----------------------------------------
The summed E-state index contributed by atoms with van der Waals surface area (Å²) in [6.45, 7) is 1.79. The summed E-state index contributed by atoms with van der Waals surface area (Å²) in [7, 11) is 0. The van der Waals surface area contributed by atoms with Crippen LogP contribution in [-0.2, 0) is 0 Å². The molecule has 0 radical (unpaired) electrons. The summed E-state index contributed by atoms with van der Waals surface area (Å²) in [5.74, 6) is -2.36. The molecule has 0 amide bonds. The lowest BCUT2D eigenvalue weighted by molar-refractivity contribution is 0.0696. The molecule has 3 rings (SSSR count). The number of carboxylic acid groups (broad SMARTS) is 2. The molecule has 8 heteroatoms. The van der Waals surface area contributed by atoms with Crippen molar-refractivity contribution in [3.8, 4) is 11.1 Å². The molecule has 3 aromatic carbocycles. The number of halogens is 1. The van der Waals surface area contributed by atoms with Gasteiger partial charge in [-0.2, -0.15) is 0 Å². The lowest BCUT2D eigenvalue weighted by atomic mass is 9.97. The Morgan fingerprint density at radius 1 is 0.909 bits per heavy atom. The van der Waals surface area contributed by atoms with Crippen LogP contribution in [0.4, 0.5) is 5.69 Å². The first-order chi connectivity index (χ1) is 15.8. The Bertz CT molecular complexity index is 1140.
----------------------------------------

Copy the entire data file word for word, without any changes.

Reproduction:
The summed E-state index contributed by atoms with van der Waals surface area (Å²) in [6.45, 7) is 1.79. The summed E-state index contributed by atoms with van der Waals surface area (Å²) in [7, 11) is 0. The van der Waals surface area contributed by atoms with Crippen LogP contribution in [-0.2, 0) is 0 Å². The molecule has 0 radical (unpaired) electrons. The summed E-state index contributed by atoms with van der Waals surface area (Å²) in [5.74, 6) is -2.36. The molecule has 0 amide bonds. The lowest BCUT2D eigenvalue weighted by molar-refractivity contribution is 0.0696. The molecule has 3 rings (SSSR count). The number of carboxylic acid groups (broad SMARTS) is 2. The molecule has 8 heteroatoms. The van der Waals surface area contributed by atoms with Crippen molar-refractivity contribution in [3.8, 4) is 11.1 Å². The molecule has 3 aromatic carbocycles. The number of halogens is 1. The van der Waals surface area contributed by atoms with Gasteiger partial charge in [-0.2, -0.15) is 0 Å². The lowest BCUT2D eigenvalue weighted by atomic mass is 9.97. The Morgan fingerprint density at radius 1 is 0.909 bits per heavy atom. The van der Waals surface area contributed by atoms with Crippen LogP contribution in [0.4, 0.5) is 5.69 Å². The first-order chi connectivity index (χ1) is 15.8. The Bertz CT molecular complexity index is 1140.